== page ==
"Show You How To Do This Song" is the greatest hip-hop song ever. I know that last week proclaimed "Daytona 500" the greatest hip-hop song in all of known hip-hop history. But my status here as a public intellectual allows me to change my mind, and never bother to explain why. (It was in my contract.)
Moreover, key to my role as a prominent black intellectual is the conveyance of intellectual hipness. The accepted means of doing so usually involves crafting a jive hermeneutic melding Kierkegaard and Jay-Z. But I have never read Kierkegaard, and I just learned what word hermeneutic meant last week. I guess I'll just have to be fickle then.
Snark-aside, "Show You How To Do This Son" is--indeed--a great song. Probably my second favorite Jigga joint ("Dead Presidents Pt. 2" holds the top slot.) What you have here is Jay's classic dark sense of humor, channeling the ethos of drug-dealers and stick-up kids. I'm often shocked that as I've moved into the realm of respectability that this sort of hip-hop maintains a hold on me. But at least once a week I wake up and think:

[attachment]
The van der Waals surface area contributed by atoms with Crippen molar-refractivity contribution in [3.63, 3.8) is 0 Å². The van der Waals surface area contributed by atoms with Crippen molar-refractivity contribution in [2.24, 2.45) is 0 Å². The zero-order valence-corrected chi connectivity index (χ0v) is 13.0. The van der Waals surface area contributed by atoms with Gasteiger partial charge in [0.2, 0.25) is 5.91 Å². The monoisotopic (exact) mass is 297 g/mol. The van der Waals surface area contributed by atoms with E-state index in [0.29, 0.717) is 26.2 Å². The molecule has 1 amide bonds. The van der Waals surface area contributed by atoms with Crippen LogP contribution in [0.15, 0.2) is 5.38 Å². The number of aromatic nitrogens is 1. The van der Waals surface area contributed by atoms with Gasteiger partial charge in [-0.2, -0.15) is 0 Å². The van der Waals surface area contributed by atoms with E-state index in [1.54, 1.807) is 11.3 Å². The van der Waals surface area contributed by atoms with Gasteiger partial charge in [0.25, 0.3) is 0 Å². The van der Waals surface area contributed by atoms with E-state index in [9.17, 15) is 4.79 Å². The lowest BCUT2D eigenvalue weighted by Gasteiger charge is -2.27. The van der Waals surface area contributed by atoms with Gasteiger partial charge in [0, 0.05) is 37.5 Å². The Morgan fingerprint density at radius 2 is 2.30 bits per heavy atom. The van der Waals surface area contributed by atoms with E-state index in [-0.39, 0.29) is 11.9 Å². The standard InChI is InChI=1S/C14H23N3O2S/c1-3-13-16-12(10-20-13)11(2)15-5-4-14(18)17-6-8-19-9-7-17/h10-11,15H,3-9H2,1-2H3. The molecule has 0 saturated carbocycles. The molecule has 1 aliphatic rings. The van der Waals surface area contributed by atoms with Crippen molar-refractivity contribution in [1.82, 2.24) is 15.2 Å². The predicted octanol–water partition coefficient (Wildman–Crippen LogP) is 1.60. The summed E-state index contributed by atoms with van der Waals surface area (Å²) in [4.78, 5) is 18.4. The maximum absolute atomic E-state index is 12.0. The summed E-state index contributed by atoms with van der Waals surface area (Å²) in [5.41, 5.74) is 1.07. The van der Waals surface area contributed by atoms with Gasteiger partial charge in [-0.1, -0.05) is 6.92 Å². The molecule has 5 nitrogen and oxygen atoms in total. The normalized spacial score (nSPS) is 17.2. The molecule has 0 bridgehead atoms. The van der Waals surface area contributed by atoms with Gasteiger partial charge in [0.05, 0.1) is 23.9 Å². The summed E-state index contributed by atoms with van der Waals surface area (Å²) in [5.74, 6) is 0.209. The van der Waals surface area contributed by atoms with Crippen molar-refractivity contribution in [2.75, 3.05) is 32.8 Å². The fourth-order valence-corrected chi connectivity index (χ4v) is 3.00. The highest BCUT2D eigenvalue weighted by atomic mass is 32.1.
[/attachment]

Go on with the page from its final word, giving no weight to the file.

Get a gun, a mask, an escape route
Some duct-tape'll make em take you to the house.
What "gangsta" rap always channeled was that outsider in all of us. And not the noble outsider, the barbarian, the viking, the savage. For me it was that sense that, "I am not a good person, and I like it." Of course I work hard at being moral, but I'm fairly sure that much of what I have is rooted in lizard-brain desire.
"Gangsta" rap expressed that part. You don't literally want to "get a gun, a mask an escape route," but you do want to go through life with that kind of desperation, with that sort of abandon. I don't think I'll ever age out of that. I don't even want to.
Finally, "Show You How To Do This Son" is notable for its second half ("I Show You How To Do This Hon.") It's one of the rare examples of a rapper like Jay-Z addressing a woman, neither as an object, nor as a mother figure, but with the same fraternal spirit he addresses the dudes in the first half.